Many outdoor skills can be classified into survival, emergency preparedness, primitive and bushcraft. Understanding the differences can enable us to better enjoy a smorgasbord of outdoor activities. I have seen far too many survival-course students waste time on elaborate shelters and techniques that are never going to work in a true survival situation. There certainly is some dovetailing of methods, but knowing from where the skills were derived and what makes them useful can truly help enhance your outdoor experience.
Survival skills are methods you can employ to simply survive an extreme situation or disaster in the bush. They are not recreational skills.
One of my greatest fears was realized after I began the genre of survival shows on TV. Some started looking at survival as more like a fun hobby than a way meant to keep you alive and get you out of a bad situation. Understand this: Survival is not fun. It is difficult, scary, humbling, painful and, in a word, ugly.
There is only one thing you want to do in a survival situation, and it isn’t “build a pretty shelter.” Don’t get me wrong — practicing and learning survival skills recreationally is a terrific way to get a handle on the methods. But you must keep an overarching serious and even somber attitude about the purpose.
Survival skills are meant to be used when the chips are down, the paddle is broken, the trail is lost and you’re not sure if you’re going to make it out alive. You are trying to make it home.
Emergency preparedness skills are used in more urban circumstances, such as dealing with a hurricane or blackout or house fire. They are important to study. Knowing how to conserve water or food during a disaster can save a life. These skills require knowing your neighborhood and surrounding areas to better equip your home, car and family for the worst.
Fire-starting might be vital even in a city. In the grips of a freeze, homes can be without power. Knowing how to get a fire going anywhere, anytime, is just about the most important all-around survival skill you can master.
Primitive skills are among my favorite. They involve techniques from an earlier era, and while it’s true that many methods employed by the aboriginal people of any given geographical area may be called upon to aid in survival, many of these skills are time-consuming and require a great deal of instruction and practice.
A good example of a primitive skill that dovetails into survival is making snowshoes. You can make them by utilizing hard wood and some kind of mesh that has been cut into strips. It can take many days, even months, to make them correctly. Making them for a survival situation might involve using branches, plastic, pieces of metal or whatever you can find.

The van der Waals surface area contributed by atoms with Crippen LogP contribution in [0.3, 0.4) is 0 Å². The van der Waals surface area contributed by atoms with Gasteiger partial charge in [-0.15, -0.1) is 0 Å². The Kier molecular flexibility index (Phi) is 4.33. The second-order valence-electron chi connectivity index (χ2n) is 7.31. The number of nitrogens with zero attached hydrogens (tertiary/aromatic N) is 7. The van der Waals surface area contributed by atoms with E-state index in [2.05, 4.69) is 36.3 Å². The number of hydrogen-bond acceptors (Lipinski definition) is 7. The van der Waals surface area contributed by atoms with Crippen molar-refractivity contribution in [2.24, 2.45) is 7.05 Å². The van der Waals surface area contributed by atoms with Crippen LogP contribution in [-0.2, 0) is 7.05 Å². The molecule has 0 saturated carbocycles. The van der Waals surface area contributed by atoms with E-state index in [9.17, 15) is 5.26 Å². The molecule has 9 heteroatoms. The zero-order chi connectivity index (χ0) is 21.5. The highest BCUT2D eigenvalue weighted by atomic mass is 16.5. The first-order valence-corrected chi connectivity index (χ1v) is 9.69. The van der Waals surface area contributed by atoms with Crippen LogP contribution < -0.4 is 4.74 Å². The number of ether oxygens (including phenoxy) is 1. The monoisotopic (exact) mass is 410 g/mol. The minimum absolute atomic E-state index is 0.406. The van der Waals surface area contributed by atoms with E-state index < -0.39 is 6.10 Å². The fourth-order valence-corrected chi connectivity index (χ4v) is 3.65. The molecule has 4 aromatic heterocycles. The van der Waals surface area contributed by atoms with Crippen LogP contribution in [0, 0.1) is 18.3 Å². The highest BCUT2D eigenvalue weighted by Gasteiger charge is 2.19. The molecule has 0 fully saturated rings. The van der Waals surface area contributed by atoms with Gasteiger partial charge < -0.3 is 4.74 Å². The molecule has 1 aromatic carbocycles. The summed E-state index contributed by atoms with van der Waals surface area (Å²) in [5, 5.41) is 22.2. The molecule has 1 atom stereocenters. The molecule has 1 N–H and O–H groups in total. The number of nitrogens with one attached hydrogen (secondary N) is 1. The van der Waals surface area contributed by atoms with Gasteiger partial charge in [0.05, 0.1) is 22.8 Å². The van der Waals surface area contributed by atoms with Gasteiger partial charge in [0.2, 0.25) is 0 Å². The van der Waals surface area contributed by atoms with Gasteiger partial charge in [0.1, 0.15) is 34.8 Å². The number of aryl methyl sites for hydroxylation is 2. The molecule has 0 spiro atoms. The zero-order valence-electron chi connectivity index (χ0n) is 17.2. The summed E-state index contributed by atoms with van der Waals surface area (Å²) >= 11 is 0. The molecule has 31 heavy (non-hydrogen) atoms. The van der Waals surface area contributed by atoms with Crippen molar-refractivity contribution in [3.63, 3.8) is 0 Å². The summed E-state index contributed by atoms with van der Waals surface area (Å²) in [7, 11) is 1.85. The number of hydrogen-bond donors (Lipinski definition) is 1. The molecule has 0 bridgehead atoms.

Basketry, earth pottery, hide-tanning, building elaborate shelters and cooking are all beautiful primitive skills. They are not necessarily survival skills; they are more thriving skills — skills that are part of a way of life in the bush.
Bushcraft, like primitive skills, takes time, energy and expertise to accomplish. Even though these skills also can be adapted to survival, they originate from the desire to make yourself comfortable.
Building wooden chairs, tables or even a log cabin are amazing things to do but are mostly unnecessary in a survival situation. Still, these are the wonderful skills you can learn on a camping trip. They usually involve learning the proper use and care of knives and axes, knot-tying techniques and lashings. They are some of the most fun activities you can do in the bush.
The importance of knowing the differences among wilderness survival, emergency preparedness, primitive and bushcraft skills lies within your given circumstances.
Generally, primitive skills are very long-term and require more than one person to accomplish. Bushcraft involves medium-to-long-term skills and requires knowledge of the pioneer way of life. Emergency preparedness is a whole other thing, typically preparing for situations close to home.
Survival skills may pull from all these areas — but no matter what, survival is, by its very nature, meant to be short-term. Remember, the only true goal of survival is to get home alive and well.
Check out these merit badge pamphlets for ideas on practicing survival and “beautiful outdoor skills” on your next outing.